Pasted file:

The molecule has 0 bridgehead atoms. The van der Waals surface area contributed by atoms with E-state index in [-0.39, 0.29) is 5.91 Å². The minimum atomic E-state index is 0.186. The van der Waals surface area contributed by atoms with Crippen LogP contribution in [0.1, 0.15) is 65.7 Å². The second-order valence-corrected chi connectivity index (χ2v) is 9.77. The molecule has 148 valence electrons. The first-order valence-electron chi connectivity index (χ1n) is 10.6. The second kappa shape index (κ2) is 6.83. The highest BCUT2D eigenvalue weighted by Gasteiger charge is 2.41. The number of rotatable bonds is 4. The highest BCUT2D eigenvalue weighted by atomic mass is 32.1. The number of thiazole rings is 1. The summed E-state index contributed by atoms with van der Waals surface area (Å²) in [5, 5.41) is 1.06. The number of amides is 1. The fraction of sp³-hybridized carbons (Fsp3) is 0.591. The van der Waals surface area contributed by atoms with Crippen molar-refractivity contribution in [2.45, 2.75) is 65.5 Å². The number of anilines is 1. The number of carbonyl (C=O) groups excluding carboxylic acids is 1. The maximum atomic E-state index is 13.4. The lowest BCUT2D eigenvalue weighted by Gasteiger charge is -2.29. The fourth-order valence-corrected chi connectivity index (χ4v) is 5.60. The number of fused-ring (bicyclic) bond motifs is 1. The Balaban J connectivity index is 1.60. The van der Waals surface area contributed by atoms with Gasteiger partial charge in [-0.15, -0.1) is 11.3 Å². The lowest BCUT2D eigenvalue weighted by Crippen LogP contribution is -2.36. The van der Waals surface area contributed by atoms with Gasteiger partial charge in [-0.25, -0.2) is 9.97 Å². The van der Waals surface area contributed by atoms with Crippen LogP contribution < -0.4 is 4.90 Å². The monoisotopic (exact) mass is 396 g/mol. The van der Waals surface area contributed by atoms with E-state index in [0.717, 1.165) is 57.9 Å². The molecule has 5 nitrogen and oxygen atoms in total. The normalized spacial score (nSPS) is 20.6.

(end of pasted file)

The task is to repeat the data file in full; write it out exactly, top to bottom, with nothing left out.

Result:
The molecule has 0 bridgehead atoms. The van der Waals surface area contributed by atoms with E-state index in [-0.39, 0.29) is 5.91 Å². The minimum atomic E-state index is 0.186. The van der Waals surface area contributed by atoms with Crippen LogP contribution in [0.1, 0.15) is 65.7 Å². The second-order valence-corrected chi connectivity index (χ2v) is 9.77. The molecule has 148 valence electrons. The first-order valence-electron chi connectivity index (χ1n) is 10.6. The second kappa shape index (κ2) is 6.83. The highest BCUT2D eigenvalue weighted by Gasteiger charge is 2.41. The number of rotatable bonds is 4. The highest BCUT2D eigenvalue weighted by atomic mass is 32.1. The number of thiazole rings is 1. The summed E-state index contributed by atoms with van der Waals surface area (Å²) in [5, 5.41) is 1.06. The number of amides is 1. The fraction of sp³-hybridized carbons (Fsp3) is 0.591. The van der Waals surface area contributed by atoms with Crippen molar-refractivity contribution in [2.45, 2.75) is 65.5 Å². The number of anilines is 1. The number of carbonyl (C=O) groups excluding carboxylic acids is 1. The maximum atomic E-state index is 13.4. The lowest BCUT2D eigenvalue weighted by Gasteiger charge is -2.29. The fourth-order valence-corrected chi connectivity index (χ4v) is 5.60. The number of fused-ring (bicyclic) bond motifs is 1. The Balaban J connectivity index is 1.60. The van der Waals surface area contributed by atoms with Gasteiger partial charge in [-0.15, -0.1) is 11.3 Å². The lowest BCUT2D eigenvalue weighted by Crippen LogP contribution is -2.36. The van der Waals surface area contributed by atoms with Gasteiger partial charge in [-0.25, -0.2) is 9.97 Å². The van der Waals surface area contributed by atoms with Crippen LogP contribution < -0.4 is 4.90 Å². The monoisotopic (exact) mass is 396 g/mol. The van der Waals surface area contributed by atoms with E-state index in [0.717, 1.165) is 57.9 Å². The molecule has 5 nitrogen and oxygen atoms in total. The normalized spacial score (nSPS) is 20.6.